While the 1970s had been a triumphant period, the 1980s got off to a difficult start for Pacino. Members of the gay community protested William Friedkin’s “Cruising” – which starred Pacino as a NYPD officer who becomes deranged after infiltrating the gay underworld – when it was being filmed in summer 1979 and again when it was released the following February. As Nathan Lee put in the Village Voice nearly three decades later, “Despite the notoriety and marquee star, Friedkin’s downbeat, ambivalent, and flamboyantly pervy fag noir was a critical and box-office disappointment.”

Pacino rebounded in 1983 with “Scarface.” Premiere ranked his performance as Tony Montana, a Cuban immigrant who becomes a ruthless Miami drug lord, 74th on its “100 Greatest Movie Characters of All Time” list. In his Great Movies review of “Scarface,” Roger Ebert called Montana “one of the seminal characters in modern American movies, a character who has inspired countless others.” The movie, he wrote, “rises or falls” on Pacino’s performance, “which is aggressive, over the top, teeth-gnashing, arm-waving, cocaine-snorting, scenery chewing – and brilliant, some say, while others find it unforgivably flamboyant.” Ebert was in the former category. “What a complete actor this man is. He can play big or small, loud or soft, tireless or exhausted, always as if it’s the only note he has. . . Pacino has an extraordinary range of styles, and a pitch-perfect ability to evoke them. There is no such thing as “the Al Pacino performance,” because there are too many different kinds of them.”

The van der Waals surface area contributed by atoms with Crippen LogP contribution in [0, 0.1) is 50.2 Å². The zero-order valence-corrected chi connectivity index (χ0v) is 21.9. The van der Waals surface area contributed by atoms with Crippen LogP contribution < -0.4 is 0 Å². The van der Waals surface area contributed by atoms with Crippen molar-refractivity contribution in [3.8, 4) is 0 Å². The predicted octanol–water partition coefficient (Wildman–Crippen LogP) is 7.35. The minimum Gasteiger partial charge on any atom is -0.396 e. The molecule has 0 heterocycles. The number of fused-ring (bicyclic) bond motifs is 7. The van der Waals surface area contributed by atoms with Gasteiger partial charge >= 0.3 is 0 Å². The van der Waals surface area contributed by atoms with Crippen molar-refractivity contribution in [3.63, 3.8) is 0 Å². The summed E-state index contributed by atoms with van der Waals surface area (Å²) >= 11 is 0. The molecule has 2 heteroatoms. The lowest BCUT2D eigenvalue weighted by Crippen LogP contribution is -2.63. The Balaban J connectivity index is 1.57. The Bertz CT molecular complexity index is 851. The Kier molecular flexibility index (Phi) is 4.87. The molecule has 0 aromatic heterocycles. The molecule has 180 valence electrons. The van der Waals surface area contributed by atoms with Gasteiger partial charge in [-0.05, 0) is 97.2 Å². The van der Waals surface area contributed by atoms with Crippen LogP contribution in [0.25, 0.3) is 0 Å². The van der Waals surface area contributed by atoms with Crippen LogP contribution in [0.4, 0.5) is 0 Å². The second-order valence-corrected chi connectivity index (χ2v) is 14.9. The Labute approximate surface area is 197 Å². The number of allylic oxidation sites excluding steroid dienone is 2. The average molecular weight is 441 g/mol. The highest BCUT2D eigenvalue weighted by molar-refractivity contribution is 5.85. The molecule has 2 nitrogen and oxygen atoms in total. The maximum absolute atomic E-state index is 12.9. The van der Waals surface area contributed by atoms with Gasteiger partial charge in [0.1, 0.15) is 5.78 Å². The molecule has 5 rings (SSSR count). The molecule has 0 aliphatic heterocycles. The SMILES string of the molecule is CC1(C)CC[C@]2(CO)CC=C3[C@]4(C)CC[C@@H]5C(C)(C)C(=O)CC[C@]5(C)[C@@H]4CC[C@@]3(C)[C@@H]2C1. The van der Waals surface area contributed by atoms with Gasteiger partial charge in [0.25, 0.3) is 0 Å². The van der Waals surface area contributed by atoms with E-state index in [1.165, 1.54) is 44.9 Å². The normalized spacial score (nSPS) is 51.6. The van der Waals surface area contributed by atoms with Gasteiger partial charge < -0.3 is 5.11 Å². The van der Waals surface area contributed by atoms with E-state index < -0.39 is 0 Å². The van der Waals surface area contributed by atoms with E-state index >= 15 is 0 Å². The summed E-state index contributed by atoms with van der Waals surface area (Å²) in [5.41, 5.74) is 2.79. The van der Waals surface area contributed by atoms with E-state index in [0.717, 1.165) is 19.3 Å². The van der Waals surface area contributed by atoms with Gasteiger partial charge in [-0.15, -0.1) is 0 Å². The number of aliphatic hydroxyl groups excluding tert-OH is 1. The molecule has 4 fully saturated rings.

The disaster of 1985’s “Revolution” (budgeted at $28 million, it grossed only $358,574) led to Pacino taking a 4-year hiatus from films. He focused on stage acting and earned a Drama Desk Award nomination for his performance in David Mamet’s “American Buffalo.” Pacino returned to movies in 1989 in “Sea of Love” opposite Ellen Barkin. Playing Big Boy Caprice in 1990’s enormously successful “Dick Tracy” earned Pacino a Best Supporting Actor Oscar nomination. His Oscar losing streak finally came to an end when he was named Best Actor for his performance in 1992’s “Scent of a Woman.” He was also nominated for Best Supporting Actor that year for his performance in “Glengarry Glen Ross.”

Pacino and Robert DeNiro had both starred in “The Godfather: Part II” but never had a scene together. 1995’s “Heat” was heavily promoted as the first film to feature them acting together, although they shared only two scenes totaling less than 10 minutes. Pacino’s 1996 documentary “Looking for Richard” earned him an Outstanding Directorial Achievement in Documentary award from the Directors Guild of America. In 2000, Pacino received the Cecil B. DeMille Award at the Golden Globes. On Oct. 20, 2006, the American Film Institute bestowed Pacino with its 35th lifetime achievement award. 

Even a film legend can choose bad roles, and Pacino is no exception. He was nominated for a Worst Supporting Actor Razzie (the Razzie Awards recognize the year’s worst achievements in film) for 2003’s “Gigli.” His performances in both 2007’s “88 Minutes” and 2008’s “Righteous Kill” earned him a Worst Actor nomination, and he “won” two Razzies for 2011’s “Jack and Jill.” Pacino enjoyed far greater critical acclaim during this time for his roles in made-for-television movies. He won a Screen Actors Guild (SAG) Award and an Emmy for HBO’s 2003 television movie “Angels in America.” Pacino again won a SAG Award and an Emmy for the 2010 HBO movie “You Don’t Know Jack.” His most recent Emmy nomination came for playing the title role in the 2013 HBO movie “Phil Spector.”